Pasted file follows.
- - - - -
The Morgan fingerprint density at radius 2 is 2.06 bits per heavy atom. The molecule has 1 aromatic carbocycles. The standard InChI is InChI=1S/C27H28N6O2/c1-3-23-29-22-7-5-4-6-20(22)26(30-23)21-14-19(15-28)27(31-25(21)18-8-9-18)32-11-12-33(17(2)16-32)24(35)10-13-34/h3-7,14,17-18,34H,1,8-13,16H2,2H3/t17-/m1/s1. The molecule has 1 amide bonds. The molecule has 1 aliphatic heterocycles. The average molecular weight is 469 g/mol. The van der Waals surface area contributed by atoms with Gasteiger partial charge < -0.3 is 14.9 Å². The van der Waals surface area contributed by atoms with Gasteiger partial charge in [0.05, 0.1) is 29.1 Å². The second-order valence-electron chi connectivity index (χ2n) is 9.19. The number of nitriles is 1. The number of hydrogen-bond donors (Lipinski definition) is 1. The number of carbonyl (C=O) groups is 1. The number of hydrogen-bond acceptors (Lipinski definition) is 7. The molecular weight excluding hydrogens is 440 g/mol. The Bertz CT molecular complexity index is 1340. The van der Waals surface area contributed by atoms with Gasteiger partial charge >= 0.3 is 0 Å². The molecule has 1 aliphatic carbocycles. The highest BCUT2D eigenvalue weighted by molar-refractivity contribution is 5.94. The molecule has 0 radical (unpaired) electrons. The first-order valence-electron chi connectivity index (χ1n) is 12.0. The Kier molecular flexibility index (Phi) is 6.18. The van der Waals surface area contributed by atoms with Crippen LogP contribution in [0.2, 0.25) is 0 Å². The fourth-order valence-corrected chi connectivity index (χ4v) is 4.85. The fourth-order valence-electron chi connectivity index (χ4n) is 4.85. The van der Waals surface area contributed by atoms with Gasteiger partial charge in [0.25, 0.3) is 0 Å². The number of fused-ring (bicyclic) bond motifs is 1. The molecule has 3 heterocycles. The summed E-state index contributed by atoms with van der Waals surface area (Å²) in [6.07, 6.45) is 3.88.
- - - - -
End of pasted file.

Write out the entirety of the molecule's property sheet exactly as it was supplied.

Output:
The Morgan fingerprint density at radius 2 is 2.06 bits per heavy atom. The molecule has 1 aromatic carbocycles. The standard InChI is InChI=1S/C27H28N6O2/c1-3-23-29-22-7-5-4-6-20(22)26(30-23)21-14-19(15-28)27(31-25(21)18-8-9-18)32-11-12-33(17(2)16-32)24(35)10-13-34/h3-7,14,17-18,34H,1,8-13,16H2,2H3/t17-/m1/s1. The molecule has 1 amide bonds. The molecule has 1 aliphatic heterocycles. The average molecular weight is 469 g/mol. The van der Waals surface area contributed by atoms with Gasteiger partial charge < -0.3 is 14.9 Å². The van der Waals surface area contributed by atoms with Gasteiger partial charge in [0.05, 0.1) is 29.1 Å². The second-order valence-electron chi connectivity index (χ2n) is 9.19. The number of nitriles is 1. The number of hydrogen-bond donors (Lipinski definition) is 1. The number of carbonyl (C=O) groups is 1. The number of hydrogen-bond acceptors (Lipinski definition) is 7. The molecular weight excluding hydrogens is 440 g/mol. The Bertz CT molecular complexity index is 1340. The van der Waals surface area contributed by atoms with Gasteiger partial charge >= 0.3 is 0 Å². The molecule has 1 aliphatic carbocycles. The highest BCUT2D eigenvalue weighted by molar-refractivity contribution is 5.94. The molecule has 0 radical (unpaired) electrons. The first-order valence-electron chi connectivity index (χ1n) is 12.0. The Kier molecular flexibility index (Phi) is 6.18. The van der Waals surface area contributed by atoms with Crippen LogP contribution in [0.2, 0.25) is 0 Å². The fourth-order valence-corrected chi connectivity index (χ4v) is 4.85. The fourth-order valence-electron chi connectivity index (χ4n) is 4.85. The van der Waals surface area contributed by atoms with Gasteiger partial charge in [0.25, 0.3) is 0 Å². The number of fused-ring (bicyclic) bond motifs is 1. The molecule has 3 heterocycles. The summed E-state index contributed by atoms with van der Waals surface area (Å²) in [6.07, 6.45) is 3.88.